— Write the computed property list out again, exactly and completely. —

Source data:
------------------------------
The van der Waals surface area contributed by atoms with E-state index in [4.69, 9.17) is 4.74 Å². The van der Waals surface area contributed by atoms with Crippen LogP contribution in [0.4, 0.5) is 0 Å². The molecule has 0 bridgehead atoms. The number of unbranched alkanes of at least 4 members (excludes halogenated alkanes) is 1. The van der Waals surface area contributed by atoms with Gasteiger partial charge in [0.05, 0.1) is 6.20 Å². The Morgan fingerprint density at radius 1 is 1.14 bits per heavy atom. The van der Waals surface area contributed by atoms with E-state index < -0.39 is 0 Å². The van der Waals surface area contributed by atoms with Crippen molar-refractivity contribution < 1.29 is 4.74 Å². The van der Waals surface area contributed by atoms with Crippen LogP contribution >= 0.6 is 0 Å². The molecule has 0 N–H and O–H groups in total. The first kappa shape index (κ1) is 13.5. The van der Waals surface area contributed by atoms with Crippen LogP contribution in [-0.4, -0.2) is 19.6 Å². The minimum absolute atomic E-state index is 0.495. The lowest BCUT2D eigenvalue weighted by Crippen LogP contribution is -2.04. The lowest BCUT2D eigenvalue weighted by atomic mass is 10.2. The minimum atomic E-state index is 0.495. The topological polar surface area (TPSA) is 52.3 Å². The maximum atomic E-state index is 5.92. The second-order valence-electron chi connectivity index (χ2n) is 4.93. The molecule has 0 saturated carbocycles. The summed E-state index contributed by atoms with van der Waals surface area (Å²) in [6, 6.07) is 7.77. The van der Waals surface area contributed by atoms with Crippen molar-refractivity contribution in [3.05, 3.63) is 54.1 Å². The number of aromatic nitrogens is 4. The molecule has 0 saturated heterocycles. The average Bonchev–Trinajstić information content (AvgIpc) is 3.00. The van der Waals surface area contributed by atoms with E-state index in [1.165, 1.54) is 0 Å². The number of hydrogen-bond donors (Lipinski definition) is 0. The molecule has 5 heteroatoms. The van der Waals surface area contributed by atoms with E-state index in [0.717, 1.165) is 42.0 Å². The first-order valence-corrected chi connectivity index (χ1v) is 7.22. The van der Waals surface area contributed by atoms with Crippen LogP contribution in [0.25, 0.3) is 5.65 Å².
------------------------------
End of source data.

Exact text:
The van der Waals surface area contributed by atoms with E-state index in [4.69, 9.17) is 4.74 Å². The van der Waals surface area contributed by atoms with Crippen LogP contribution in [0.4, 0.5) is 0 Å². The molecule has 0 bridgehead atoms. The number of unbranched alkanes of at least 4 members (excludes halogenated alkanes) is 1. The van der Waals surface area contributed by atoms with Gasteiger partial charge in [0.05, 0.1) is 6.20 Å². The Morgan fingerprint density at radius 1 is 1.14 bits per heavy atom. The van der Waals surface area contributed by atoms with E-state index < -0.39 is 0 Å². The van der Waals surface area contributed by atoms with Crippen molar-refractivity contribution < 1.29 is 4.74 Å². The van der Waals surface area contributed by atoms with Crippen LogP contribution >= 0.6 is 0 Å². The molecule has 0 N–H and O–H groups in total. The first kappa shape index (κ1) is 13.5. The van der Waals surface area contributed by atoms with Crippen LogP contribution in [-0.4, -0.2) is 19.6 Å². The minimum absolute atomic E-state index is 0.495. The lowest BCUT2D eigenvalue weighted by Crippen LogP contribution is -2.04. The lowest BCUT2D eigenvalue weighted by atomic mass is 10.2. The minimum atomic E-state index is 0.495. The topological polar surface area (TPSA) is 52.3 Å². The maximum atomic E-state index is 5.92. The second-order valence-electron chi connectivity index (χ2n) is 4.93. The molecule has 0 saturated carbocycles. The summed E-state index contributed by atoms with van der Waals surface area (Å²) in [6, 6.07) is 7.77. The van der Waals surface area contributed by atoms with Crippen molar-refractivity contribution in [3.05, 3.63) is 54.1 Å². The number of aromatic nitrogens is 4. The molecule has 0 saturated heterocycles. The average Bonchev–Trinajstić information content (AvgIpc) is 3.00. The van der Waals surface area contributed by atoms with E-state index in [1.165, 1.54) is 0 Å². The number of hydrogen-bond donors (Lipinski definition) is 0. The molecule has 5 heteroatoms. The van der Waals surface area contributed by atoms with E-state index in [0.717, 1.165) is 42.0 Å². The first-order valence-corrected chi connectivity index (χ1v) is 7.22. The van der Waals surface area contributed by atoms with Crippen LogP contribution in [0.25, 0.3) is 5.65 Å².